Great Resources for Mississippi Construction Law

On April 6, 2010 by

This afternoon, I was reading a post on Bowie & Jenson’s Construction Law Forum blog about problems that may arise when using the same subcontract in more than one state. The case discussed in the blog post regarding the differences in interpretation of a pay when paid clause in Maryland and Virginia. While we don’t practice in either of those states, we very frequently encounter clients who are working across borders.

When it comes to Louisiana construction companies, they are frequently working in Mississippi.

Out of curiosity, I performed a little research on the treatment of pay when paid clauses in Mississippi to compare it with Louisiana’s treatment of the same. Immediately I went to my two favorite resources for Mississippi Construction Law, and figured our readers could benefit from these two resources and there’s no reason to keep them a secret. So here goes:

Robert Wise
While Robert doesn’t run a construction law blog, he has a bunch of great published articles available for download on his website. Take some of these as examples:

  • Mississippi Construction Lien, Bond, Stop Notice, Open Account & Contractor Prompt Payment Claims (pdf)
  • Mississippi Construction Bid Mistakes (pdf)
  • Mississippi Construction Supplier’s Collection Law Tool Kit (pdf)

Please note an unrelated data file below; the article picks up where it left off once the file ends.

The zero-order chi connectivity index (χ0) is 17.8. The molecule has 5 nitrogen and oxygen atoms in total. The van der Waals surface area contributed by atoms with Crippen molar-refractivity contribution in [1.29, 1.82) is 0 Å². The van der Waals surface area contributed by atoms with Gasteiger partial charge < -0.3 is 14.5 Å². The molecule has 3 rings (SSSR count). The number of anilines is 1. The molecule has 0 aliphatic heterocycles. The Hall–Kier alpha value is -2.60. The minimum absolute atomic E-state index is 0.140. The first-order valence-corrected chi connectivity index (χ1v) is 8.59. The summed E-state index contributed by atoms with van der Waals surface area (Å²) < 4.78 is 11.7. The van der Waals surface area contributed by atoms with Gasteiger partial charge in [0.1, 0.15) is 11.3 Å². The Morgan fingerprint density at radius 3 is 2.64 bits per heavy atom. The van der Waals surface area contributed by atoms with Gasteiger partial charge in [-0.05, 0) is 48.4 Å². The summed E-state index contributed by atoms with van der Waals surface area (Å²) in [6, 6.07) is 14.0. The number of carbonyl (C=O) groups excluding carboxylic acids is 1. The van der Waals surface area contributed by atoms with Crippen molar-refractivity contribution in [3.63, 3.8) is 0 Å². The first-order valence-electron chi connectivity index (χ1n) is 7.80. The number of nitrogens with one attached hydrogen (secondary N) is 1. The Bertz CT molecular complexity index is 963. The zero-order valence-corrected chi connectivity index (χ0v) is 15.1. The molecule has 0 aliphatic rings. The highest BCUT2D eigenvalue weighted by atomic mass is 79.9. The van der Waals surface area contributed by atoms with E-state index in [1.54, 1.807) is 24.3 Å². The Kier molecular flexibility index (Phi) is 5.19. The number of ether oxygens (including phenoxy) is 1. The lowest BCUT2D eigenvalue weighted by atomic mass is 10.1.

Construction Law Toolbox Blog
The Construction Law Toolbox blog is published by Mississippi law firm Robinson, Biggs, Ingram, Solop & Farris, PLLC. The blog provides consistent quality posts about construction law issues that affect those performing construction work in Mississippi. Here are some example posts:

  • Do you have coverage under your commercial general liability policy for defective subcontractor construction? (link)
  • He who hesitates is lost – Protecting Payment Rights in Mississippi (link)
  • Can I Rely on my Subcontractor’s Certificate of Insurance? (link)

Oh, and the result of my pay when paid clause research, thanks to help from Mr. Wise is this:

In Louisiana, “pay when paid” requires payment within a reasonable time, regardless of whether payment was ever received from the property owner. “Pay if paid” clauses, on the other hand, makes payment from the owner an absolute condition precent to payment further down the contracting chain.

In Mississippi, it doesn’t seem to matter how it’s written: pay if paid, pay when paid, etc. The result is the same: payment is due within a reasonable time, regardless of whether payment was ever received from the property owner.

This article was originally posted on Wolfe Law Group’s topic-specific Louisiana Construction Law Blog.

On Apr 06, 2010